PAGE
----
Chorney, Chad. “For the Love of Cutthroat.” Trout Unlimited Blog, 29 Jan. 2013. Web. 7 July 2014: http://www.tu.org/blog-posts/love-cutthroat-trout.

Golden Spike Locomotive Refurb.

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Driving the golden spike ceremony at Promontory Summit, Utah on May 10, 1869, Courtesy of the US National Park Service

Driving the golden spike ceremony at Promontory Summit, Utah on May 10, 1869
Courtesy of the US National Park Service
 
Reinactment of the golden spike ceremony at Promontory Summit, Utah on May 10, 2014, Utah. Photo Courtesy US NPSReinactment of the golden spike ceremony at Promontory Summit, Utah on May 10, 2014
Courtesy of the US National Park Service
 
Box Elder County, Utah. Photo Courtesy US NPSSteve Sawyer
National Park Service Locomotive Engineer
Photo Courtesy and Copyright Pat Cone
 
Fireman Michael Ostereich. Photo Courtesy and Copyright Pat ConeFireman Michael Ostereich
Photo Courtesy and Copyright Pat Cone
 
 


This sage-covered valley is not on the way to anywhere, unless you’re a railroad and history fan. For it was here, on that May 10th, 146 years ago, that a grand undertaking came to its celebratory conclusion: the meeting of the rails and two grand locomotives.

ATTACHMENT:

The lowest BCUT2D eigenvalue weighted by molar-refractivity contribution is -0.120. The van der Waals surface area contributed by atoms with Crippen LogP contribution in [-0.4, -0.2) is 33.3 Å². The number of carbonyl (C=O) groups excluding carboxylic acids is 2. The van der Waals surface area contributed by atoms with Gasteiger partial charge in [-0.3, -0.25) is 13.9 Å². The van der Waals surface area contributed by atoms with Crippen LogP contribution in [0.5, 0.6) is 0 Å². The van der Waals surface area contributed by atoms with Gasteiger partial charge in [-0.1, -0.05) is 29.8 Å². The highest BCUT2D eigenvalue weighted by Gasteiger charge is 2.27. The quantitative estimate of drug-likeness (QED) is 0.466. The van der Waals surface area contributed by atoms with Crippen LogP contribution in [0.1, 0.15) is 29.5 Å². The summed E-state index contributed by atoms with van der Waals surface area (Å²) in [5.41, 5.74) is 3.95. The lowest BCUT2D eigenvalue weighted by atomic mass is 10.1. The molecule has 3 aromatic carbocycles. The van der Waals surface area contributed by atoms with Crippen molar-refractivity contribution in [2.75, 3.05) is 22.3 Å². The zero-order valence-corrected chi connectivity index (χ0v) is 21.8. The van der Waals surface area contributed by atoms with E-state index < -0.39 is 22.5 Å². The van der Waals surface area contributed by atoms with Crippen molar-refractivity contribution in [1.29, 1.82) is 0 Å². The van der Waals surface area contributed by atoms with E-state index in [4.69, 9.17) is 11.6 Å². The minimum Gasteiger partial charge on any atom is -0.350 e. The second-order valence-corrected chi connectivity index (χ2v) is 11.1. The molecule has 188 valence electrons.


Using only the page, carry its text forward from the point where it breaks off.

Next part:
With the driving of the Golden Spike the Central Pacific, that had clawed its way across the High Sierra and vastness of the Nevada Desert, and the Union Pacific, which rolled across the plains and Rocky Mountains completed a steel artery of commerce and transportation.

Union Pacific Number 119 and the Central Pacific Number 60 (better known at Jupiter) faced each other amidst a crowd of dignitaries, engineers, and railroad workers as the final rails were laid, and spikes were driven. President Abraham Lincoln’s dream of a transcontinental railroad was complete.

Today, the Golden Spike National Historic Site at Promontory, Utah commemorates this event, staging daily reenactments of this meeting with two, grand replica engines. And this May 10th, they’ll look and run better than ever after having undergone a thorough refurbishing.
The original engines were scrapped for their metal in the early 1900s. These two massive replicas were built in 1979 at a cost of nearly $750,000 a piece, in Costa Mesa, California, by Chad O’Connor. He had a passion for steam.

Every 15 years these locomotives are disassembled, boilers cleaned and tested, and over 166 fire tubes replaced. The boiler is pressure tested, the gauges and brass bells and whistles are brightly shined, and the funneled smokestack is repainted, ready for their big day. There’s over 500 feet of tubing in each engine, they weigh 62 tons apiece, and make steam from treated water the old fashioned way: 119 burns coal, and the Jupiter is wood-fired.